(MURFREESBORO) After two train vs pedestrian incidences within a 3-day period, Murfreesboro Police are warning the public not to walk on railroad tracks. Not only is this trespassing on railroad property, it could have serious federal consequences associated with it.
Second CSX Train Vs Pedestrian Issue 3-Days Later
The second CSX trespassing case took place around 4:30PM Thursday afternoon (10/13/2022) on the railroad bridge that's beside the Searcy Street greenway.
Two 18-year-old females were walking across the railroad bridge when a train approached. Reports indicate that the women attempted to run and get off the tracks. One fell approximately 35-feet to the ground below the bridge. The other was able to get off the tracks in time. The dog still has not been located.
Murfreesboro Fire-Rescue Captain Chief Matt Young said that Murfreesboro Fire Rescue Department and Rutherford County Emergency Medical Services treated the woman on scene. She was awake and alert, but sustained multiple severe injuries. She was taken to Ascension St. Thomas Rutherford Hospital and then flown by a LifeFlight helicopter to Vanderbilt Medical Center to be evaluated and treated for her injuries.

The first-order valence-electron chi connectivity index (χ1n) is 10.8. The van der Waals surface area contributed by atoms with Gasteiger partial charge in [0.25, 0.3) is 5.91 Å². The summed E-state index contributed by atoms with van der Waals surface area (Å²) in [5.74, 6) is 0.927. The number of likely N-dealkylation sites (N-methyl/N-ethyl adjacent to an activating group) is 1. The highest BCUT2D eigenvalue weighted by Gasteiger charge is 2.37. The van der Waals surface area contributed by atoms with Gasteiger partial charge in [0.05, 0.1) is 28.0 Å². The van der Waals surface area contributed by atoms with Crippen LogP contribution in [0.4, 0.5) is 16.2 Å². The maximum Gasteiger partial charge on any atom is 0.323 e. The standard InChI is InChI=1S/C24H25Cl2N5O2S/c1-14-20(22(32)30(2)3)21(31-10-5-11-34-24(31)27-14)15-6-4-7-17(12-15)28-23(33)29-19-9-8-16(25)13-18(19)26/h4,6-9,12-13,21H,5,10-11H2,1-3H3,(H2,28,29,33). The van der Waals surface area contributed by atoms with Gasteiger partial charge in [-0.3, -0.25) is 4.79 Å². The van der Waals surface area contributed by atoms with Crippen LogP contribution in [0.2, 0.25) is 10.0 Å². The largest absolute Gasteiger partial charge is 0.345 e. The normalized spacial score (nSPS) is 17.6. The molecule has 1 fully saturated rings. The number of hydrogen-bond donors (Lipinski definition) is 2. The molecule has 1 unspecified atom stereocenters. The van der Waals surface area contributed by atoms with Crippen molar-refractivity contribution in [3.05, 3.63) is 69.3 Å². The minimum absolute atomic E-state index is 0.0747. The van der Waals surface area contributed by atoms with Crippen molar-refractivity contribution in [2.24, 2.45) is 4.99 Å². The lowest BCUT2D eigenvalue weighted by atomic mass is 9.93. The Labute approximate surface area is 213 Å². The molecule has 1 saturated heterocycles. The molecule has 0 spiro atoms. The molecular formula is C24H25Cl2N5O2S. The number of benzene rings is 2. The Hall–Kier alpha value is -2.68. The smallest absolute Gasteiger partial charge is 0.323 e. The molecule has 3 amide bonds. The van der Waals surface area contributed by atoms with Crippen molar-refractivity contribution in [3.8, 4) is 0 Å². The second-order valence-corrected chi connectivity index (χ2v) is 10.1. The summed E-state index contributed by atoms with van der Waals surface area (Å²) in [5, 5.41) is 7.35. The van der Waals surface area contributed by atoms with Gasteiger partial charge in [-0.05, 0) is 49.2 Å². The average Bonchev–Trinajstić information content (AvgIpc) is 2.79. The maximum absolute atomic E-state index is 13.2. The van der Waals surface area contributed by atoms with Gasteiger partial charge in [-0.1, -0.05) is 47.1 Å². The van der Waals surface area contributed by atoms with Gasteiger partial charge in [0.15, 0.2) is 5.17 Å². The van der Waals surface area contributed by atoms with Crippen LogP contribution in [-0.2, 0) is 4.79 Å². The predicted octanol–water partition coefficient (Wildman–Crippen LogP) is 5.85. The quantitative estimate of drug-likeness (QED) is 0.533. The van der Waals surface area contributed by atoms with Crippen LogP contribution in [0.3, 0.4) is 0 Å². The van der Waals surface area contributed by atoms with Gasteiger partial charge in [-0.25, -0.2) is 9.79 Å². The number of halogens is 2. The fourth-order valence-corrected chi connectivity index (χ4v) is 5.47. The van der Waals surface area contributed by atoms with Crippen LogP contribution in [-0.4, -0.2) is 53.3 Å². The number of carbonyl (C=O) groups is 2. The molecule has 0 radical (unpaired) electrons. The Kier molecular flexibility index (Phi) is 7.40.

Federal Regulations Broken
U.S. Department of Transportation regulations shows that it is illegal to access private railroad property anywhere other than a designated pedestrian or roadway crossing. Trespassers are most often pedestrians who walk across or along railroad tracks as a shortcut to another destination.
Trespassing along railroad rights-of-way is the leading cause of rail-related deaths in America. Nationally, more than 400 trespass fatalities and nearly as many injuries occur each year, the vast majority of which are preventable.
First CSX Trespassing Tuesday Morning
Three days earlier on the tracks behind Beaman Dodge on South Church Street, a 24-year-old man reportedly was also walking along the tracks. That happened Tuesday (10/11/2022) morning.
Murfreesboro Police PIO Larry Flowers said, "The double locomotive had started to slow down and was believed to be traveling around 40 to 50 mph when it struck the man’s left shoulder area, knocking him over."
Fortunately, the locomotive brushed him and knocked him to the side. He was able to use his own cellphone and call 911 for help.
CSX is investigating both Murfreesboro incidences.